It’s Harder for Women
“The path to the top is harder for women than men,” Ruth Malloy.
Men can be men but women must be both.
Hay Group has identified six leadership styles. I’ve circled stereotypical male styles in blue and female in pink.
Women using traditional masculine styles without including feminine styles are labeled bitches. Men lacking stereotypical feminine styles, on the other hand, are considered strong leaders.
Organizations expect greater versatility
and broader skill-sets from female leaders.
High ranking female executives climb higher barriers to get to the top. The result, “Top ranking women tend to be more proficient than their male counterparts in the skills required to lead in more global, diverse and networked organizations.” (Full article)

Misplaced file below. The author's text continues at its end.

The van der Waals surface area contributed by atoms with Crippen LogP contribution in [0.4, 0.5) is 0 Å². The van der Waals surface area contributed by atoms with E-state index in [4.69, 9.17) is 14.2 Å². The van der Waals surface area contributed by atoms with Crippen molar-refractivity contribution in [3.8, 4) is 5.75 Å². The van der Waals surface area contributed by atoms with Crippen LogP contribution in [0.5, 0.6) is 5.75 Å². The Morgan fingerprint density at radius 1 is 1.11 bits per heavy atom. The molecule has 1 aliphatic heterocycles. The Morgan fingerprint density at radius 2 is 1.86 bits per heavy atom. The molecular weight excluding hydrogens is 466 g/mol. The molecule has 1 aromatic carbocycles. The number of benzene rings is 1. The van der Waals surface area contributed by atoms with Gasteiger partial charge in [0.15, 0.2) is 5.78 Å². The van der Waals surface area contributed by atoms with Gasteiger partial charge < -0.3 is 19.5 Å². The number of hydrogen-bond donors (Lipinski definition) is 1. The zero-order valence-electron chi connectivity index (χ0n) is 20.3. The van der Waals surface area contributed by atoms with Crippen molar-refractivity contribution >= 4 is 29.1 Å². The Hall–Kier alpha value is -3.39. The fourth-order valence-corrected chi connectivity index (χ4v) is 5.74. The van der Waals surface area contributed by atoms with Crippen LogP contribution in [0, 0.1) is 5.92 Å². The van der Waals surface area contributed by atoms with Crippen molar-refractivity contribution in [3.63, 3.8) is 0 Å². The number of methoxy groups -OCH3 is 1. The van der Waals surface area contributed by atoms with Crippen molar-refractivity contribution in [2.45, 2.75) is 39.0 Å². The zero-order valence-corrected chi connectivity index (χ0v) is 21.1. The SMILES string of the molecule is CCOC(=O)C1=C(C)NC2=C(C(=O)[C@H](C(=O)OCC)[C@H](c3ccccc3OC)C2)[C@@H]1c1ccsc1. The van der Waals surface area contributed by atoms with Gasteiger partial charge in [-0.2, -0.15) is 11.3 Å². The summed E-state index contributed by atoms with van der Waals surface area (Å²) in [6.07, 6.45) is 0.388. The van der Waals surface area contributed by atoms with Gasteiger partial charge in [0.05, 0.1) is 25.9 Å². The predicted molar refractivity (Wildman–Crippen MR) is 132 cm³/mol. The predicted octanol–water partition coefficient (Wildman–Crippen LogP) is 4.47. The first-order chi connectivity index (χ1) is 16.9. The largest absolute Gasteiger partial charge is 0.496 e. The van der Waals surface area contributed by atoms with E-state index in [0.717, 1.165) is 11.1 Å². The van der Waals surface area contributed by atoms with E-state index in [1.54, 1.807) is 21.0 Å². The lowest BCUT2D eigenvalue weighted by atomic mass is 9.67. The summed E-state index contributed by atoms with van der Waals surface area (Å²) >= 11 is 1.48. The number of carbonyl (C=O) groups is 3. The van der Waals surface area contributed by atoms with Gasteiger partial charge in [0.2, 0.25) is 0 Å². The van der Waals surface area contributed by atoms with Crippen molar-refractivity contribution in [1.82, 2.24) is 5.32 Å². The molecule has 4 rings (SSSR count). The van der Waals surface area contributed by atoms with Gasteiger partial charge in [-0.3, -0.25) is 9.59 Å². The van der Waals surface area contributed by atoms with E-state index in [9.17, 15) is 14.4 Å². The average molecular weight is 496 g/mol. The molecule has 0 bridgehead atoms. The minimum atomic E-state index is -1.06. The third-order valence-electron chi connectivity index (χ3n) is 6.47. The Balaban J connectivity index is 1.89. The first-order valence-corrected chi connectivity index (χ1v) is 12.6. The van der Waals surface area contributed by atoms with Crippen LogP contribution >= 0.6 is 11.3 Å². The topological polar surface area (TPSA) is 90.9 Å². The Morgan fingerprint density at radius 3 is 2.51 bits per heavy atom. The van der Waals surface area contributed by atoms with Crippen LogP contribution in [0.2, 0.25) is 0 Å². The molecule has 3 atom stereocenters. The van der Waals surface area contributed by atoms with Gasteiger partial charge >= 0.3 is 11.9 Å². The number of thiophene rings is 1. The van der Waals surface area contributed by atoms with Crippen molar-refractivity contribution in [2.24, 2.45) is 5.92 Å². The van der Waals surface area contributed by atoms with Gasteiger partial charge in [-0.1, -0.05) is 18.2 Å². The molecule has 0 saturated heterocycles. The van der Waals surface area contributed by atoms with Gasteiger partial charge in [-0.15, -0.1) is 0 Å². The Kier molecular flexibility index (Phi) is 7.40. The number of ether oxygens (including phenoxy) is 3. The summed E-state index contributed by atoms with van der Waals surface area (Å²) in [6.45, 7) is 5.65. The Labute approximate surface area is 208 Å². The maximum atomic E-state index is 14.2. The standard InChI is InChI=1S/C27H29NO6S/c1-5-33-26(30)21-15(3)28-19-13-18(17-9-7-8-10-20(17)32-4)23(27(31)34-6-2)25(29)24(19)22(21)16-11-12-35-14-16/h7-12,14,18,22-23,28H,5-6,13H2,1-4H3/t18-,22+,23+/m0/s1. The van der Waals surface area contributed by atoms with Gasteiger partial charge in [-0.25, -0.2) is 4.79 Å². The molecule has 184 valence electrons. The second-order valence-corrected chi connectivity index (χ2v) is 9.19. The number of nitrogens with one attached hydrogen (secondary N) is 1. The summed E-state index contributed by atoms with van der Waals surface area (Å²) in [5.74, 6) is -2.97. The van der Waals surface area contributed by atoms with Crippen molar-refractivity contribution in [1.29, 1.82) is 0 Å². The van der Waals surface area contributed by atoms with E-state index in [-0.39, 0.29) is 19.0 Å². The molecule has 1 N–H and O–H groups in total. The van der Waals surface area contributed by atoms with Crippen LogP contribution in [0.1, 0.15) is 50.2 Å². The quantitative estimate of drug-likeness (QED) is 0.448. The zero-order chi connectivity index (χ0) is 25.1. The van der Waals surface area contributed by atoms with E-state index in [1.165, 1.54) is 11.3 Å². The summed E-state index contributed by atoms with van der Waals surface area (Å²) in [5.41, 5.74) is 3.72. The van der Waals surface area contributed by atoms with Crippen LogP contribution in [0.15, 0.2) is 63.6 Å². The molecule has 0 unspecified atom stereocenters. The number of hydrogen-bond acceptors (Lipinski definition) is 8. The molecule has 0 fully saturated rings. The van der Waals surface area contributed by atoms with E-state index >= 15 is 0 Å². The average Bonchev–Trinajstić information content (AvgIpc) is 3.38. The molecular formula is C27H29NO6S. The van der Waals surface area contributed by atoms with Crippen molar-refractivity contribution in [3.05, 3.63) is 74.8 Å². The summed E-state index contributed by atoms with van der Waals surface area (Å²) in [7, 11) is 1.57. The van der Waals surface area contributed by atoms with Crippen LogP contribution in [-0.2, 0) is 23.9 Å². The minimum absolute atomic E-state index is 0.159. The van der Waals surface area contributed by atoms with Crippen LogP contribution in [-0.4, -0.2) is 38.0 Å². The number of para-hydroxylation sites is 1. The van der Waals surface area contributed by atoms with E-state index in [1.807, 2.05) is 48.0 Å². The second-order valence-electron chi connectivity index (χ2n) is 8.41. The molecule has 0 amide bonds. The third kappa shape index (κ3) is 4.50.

- Conflict management.
- Influence – achieving results without direct line authority.
One more step:
This topic feels awkward because some live in a bizzaro world where they believe women and men are the same. It’s disappointing when equality means sameness. Ten dimes and four quarters are the same and different.
If women and men are the same, gender diversity is irrelevant.
- What challenges do women face when they aspire to executive leadership?
- Have you been on a leadership team that integrated women? What changes did you observe?
- I’ve heard women say they’d rather work for a male boss. What’s up with that?
This post is the result of an interview with Ruth Malloy, Ph.D., the global managing director leadership and talent at Hay Group.